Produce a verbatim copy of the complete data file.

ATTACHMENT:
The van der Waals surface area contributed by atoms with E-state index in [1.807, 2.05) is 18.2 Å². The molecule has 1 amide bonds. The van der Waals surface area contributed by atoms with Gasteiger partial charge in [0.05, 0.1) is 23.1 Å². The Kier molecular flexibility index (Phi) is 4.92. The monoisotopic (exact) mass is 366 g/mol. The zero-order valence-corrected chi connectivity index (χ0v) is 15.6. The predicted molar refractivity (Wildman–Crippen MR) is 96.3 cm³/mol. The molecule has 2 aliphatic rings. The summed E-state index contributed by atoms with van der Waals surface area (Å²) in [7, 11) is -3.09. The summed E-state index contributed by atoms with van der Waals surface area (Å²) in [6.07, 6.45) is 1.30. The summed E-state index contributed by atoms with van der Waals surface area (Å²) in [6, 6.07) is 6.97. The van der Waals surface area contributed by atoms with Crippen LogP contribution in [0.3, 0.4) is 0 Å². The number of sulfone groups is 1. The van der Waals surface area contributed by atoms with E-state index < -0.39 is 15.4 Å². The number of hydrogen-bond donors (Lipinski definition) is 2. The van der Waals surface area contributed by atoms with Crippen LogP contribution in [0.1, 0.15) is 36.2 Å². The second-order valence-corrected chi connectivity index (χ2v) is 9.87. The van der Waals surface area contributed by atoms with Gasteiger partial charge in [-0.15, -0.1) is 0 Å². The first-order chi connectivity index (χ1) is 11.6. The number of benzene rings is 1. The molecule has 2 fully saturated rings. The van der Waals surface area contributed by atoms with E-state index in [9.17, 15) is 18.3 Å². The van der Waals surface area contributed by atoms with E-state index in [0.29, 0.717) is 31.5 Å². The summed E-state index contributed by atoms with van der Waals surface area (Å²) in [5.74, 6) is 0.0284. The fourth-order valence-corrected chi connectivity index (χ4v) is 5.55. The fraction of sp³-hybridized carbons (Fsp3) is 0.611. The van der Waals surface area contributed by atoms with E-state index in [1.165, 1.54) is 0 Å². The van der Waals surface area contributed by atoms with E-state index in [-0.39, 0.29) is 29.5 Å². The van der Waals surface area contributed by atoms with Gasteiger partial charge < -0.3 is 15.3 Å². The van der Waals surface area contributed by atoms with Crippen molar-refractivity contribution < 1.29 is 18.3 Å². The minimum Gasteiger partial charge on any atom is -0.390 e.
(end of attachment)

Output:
The van der Waals surface area contributed by atoms with E-state index in [1.807, 2.05) is 18.2 Å². The molecule has 1 amide bonds. The van der Waals surface area contributed by atoms with Gasteiger partial charge in [0.05, 0.1) is 23.1 Å². The Kier molecular flexibility index (Phi) is 4.92. The monoisotopic (exact) mass is 366 g/mol. The zero-order valence-corrected chi connectivity index (χ0v) is 15.6. The predicted molar refractivity (Wildman–Crippen MR) is 96.3 cm³/mol. The molecule has 2 aliphatic rings. The summed E-state index contributed by atoms with van der Waals surface area (Å²) in [7, 11) is -3.09. The summed E-state index contributed by atoms with van der Waals surface area (Å²) in [6.07, 6.45) is 1.30. The summed E-state index contributed by atoms with van der Waals surface area (Å²) in [6, 6.07) is 6.97. The van der Waals surface area contributed by atoms with Crippen LogP contribution in [0.3, 0.4) is 0 Å². The number of sulfone groups is 1. The van der Waals surface area contributed by atoms with E-state index < -0.39 is 15.4 Å². The number of hydrogen-bond donors (Lipinski definition) is 2. The van der Waals surface area contributed by atoms with Crippen LogP contribution in [0.1, 0.15) is 36.2 Å². The second-order valence-corrected chi connectivity index (χ2v) is 9.87. The van der Waals surface area contributed by atoms with Gasteiger partial charge in [-0.15, -0.1) is 0 Å². The first-order chi connectivity index (χ1) is 11.6. The number of benzene rings is 1. The molecule has 2 fully saturated rings. The van der Waals surface area contributed by atoms with E-state index in [9.17, 15) is 18.3 Å². The van der Waals surface area contributed by atoms with E-state index in [0.29, 0.717) is 31.5 Å². The summed E-state index contributed by atoms with van der Waals surface area (Å²) in [5.74, 6) is 0.0284. The fourth-order valence-corrected chi connectivity index (χ4v) is 5.55. The fraction of sp³-hybridized carbons (Fsp3) is 0.611. The van der Waals surface area contributed by atoms with E-state index in [1.165, 1.54) is 0 Å². The van der Waals surface area contributed by atoms with E-state index in [-0.39, 0.29) is 29.5 Å². The van der Waals surface area contributed by atoms with Gasteiger partial charge < -0.3 is 15.3 Å². The van der Waals surface area contributed by atoms with Crippen molar-refractivity contribution < 1.29 is 18.3 Å². The minimum Gasteiger partial charge on any atom is -0.390 e.